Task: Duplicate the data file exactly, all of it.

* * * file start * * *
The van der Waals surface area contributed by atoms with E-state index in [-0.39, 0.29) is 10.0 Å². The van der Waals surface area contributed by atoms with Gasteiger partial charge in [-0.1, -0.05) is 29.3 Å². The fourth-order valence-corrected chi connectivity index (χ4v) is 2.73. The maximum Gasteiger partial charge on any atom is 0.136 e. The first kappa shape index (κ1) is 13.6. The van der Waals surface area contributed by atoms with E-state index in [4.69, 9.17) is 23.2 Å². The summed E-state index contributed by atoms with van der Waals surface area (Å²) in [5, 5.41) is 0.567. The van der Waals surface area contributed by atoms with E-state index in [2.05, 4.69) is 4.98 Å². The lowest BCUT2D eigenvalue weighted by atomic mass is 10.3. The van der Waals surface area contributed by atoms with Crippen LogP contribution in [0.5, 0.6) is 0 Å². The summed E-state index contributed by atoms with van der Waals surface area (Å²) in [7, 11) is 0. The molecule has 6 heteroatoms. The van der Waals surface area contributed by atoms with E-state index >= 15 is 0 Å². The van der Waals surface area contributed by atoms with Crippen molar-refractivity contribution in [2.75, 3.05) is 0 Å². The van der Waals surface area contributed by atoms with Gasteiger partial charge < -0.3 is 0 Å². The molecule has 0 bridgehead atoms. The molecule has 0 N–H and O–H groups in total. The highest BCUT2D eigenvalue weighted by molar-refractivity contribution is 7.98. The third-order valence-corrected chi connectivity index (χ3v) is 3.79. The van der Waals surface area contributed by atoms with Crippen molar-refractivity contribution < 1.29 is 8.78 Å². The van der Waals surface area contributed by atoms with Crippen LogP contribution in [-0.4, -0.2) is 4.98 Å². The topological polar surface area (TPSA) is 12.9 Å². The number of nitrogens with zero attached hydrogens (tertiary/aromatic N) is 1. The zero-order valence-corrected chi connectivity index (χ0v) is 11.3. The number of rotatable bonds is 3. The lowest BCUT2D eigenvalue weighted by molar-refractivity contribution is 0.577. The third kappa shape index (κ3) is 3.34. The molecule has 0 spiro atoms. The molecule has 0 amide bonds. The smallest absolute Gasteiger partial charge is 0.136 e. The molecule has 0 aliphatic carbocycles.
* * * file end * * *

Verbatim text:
The van der Waals surface area contributed by atoms with E-state index in [-0.39, 0.29) is 10.0 Å². The van der Waals surface area contributed by atoms with Gasteiger partial charge in [-0.1, -0.05) is 29.3 Å². The fourth-order valence-corrected chi connectivity index (χ4v) is 2.73. The maximum Gasteiger partial charge on any atom is 0.136 e. The first kappa shape index (κ1) is 13.6. The van der Waals surface area contributed by atoms with E-state index in [4.69, 9.17) is 23.2 Å². The summed E-state index contributed by atoms with van der Waals surface area (Å²) in [5, 5.41) is 0.567. The van der Waals surface area contributed by atoms with E-state index in [2.05, 4.69) is 4.98 Å². The lowest BCUT2D eigenvalue weighted by atomic mass is 10.3. The van der Waals surface area contributed by atoms with Crippen LogP contribution in [0.5, 0.6) is 0 Å². The summed E-state index contributed by atoms with van der Waals surface area (Å²) in [7, 11) is 0. The molecule has 6 heteroatoms. The van der Waals surface area contributed by atoms with E-state index >= 15 is 0 Å². The van der Waals surface area contributed by atoms with Crippen molar-refractivity contribution in [2.75, 3.05) is 0 Å². The van der Waals surface area contributed by atoms with Gasteiger partial charge < -0.3 is 0 Å². The molecule has 0 bridgehead atoms. The molecule has 0 N–H and O–H groups in total. The highest BCUT2D eigenvalue weighted by molar-refractivity contribution is 7.98. The third-order valence-corrected chi connectivity index (χ3v) is 3.79. The van der Waals surface area contributed by atoms with Crippen molar-refractivity contribution < 1.29 is 8.78 Å². The van der Waals surface area contributed by atoms with Crippen LogP contribution in [-0.4, -0.2) is 4.98 Å². The topological polar surface area (TPSA) is 12.9 Å². The number of nitrogens with zero attached hydrogens (tertiary/aromatic N) is 1. The zero-order valence-corrected chi connectivity index (χ0v) is 11.3. The number of rotatable bonds is 3. The lowest BCUT2D eigenvalue weighted by molar-refractivity contribution is 0.577. The third kappa shape index (κ3) is 3.34. The molecule has 0 spiro atoms. The molecule has 0 amide bonds. The smallest absolute Gasteiger partial charge is 0.136 e. The molecule has 0 aliphatic carbocycles.